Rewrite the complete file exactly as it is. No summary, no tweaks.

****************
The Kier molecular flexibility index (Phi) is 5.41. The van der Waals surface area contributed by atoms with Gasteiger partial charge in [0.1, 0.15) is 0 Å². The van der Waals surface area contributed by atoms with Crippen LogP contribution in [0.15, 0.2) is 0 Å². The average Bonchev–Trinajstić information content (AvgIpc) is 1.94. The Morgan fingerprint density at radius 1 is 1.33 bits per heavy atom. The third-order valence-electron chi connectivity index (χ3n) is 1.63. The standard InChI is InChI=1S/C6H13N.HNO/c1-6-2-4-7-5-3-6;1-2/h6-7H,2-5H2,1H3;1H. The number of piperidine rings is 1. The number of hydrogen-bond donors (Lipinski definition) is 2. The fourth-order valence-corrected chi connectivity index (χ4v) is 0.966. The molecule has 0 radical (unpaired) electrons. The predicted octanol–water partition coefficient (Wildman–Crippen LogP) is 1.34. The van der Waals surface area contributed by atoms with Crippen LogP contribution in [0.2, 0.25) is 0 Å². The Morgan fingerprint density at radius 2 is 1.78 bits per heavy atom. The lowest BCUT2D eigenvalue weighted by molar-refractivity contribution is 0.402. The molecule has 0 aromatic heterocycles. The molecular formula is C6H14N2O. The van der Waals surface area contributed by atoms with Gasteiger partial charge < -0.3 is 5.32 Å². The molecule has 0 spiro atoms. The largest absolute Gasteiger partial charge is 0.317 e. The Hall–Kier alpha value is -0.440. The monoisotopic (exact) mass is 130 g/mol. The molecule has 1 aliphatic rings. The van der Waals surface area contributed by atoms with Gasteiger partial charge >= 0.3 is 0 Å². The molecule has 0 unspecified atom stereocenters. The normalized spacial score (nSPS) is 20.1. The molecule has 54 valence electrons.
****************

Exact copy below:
The Kier molecular flexibility index (Phi) is 5.41. The van der Waals surface area contributed by atoms with Gasteiger partial charge in [0.1, 0.15) is 0 Å². The van der Waals surface area contributed by atoms with Crippen LogP contribution in [0.15, 0.2) is 0 Å². The average Bonchev–Trinajstić information content (AvgIpc) is 1.94. The Morgan fingerprint density at radius 1 is 1.33 bits per heavy atom. The third-order valence-electron chi connectivity index (χ3n) is 1.63. The standard InChI is InChI=1S/C6H13N.HNO/c1-6-2-4-7-5-3-6;1-2/h6-7H,2-5H2,1H3;1H. The number of piperidine rings is 1. The number of hydrogen-bond donors (Lipinski definition) is 2. The fourth-order valence-corrected chi connectivity index (χ4v) is 0.966. The molecule has 0 radical (unpaired) electrons. The predicted octanol–water partition coefficient (Wildman–Crippen LogP) is 1.34. The van der Waals surface area contributed by atoms with Crippen LogP contribution in [0.2, 0.25) is 0 Å². The Morgan fingerprint density at radius 2 is 1.78 bits per heavy atom. The lowest BCUT2D eigenvalue weighted by molar-refractivity contribution is 0.402. The molecule has 0 aromatic heterocycles. The molecular formula is C6H14N2O. The van der Waals surface area contributed by atoms with Gasteiger partial charge < -0.3 is 5.32 Å². The molecule has 0 spiro atoms. The largest absolute Gasteiger partial charge is 0.317 e. The Hall–Kier alpha value is -0.440. The monoisotopic (exact) mass is 130 g/mol. The molecule has 1 aliphatic rings. The van der Waals surface area contributed by atoms with Gasteiger partial charge >= 0.3 is 0 Å². The molecule has 0 unspecified atom stereocenters. The normalized spacial score (nSPS) is 20.1. The molecule has 54 valence electrons.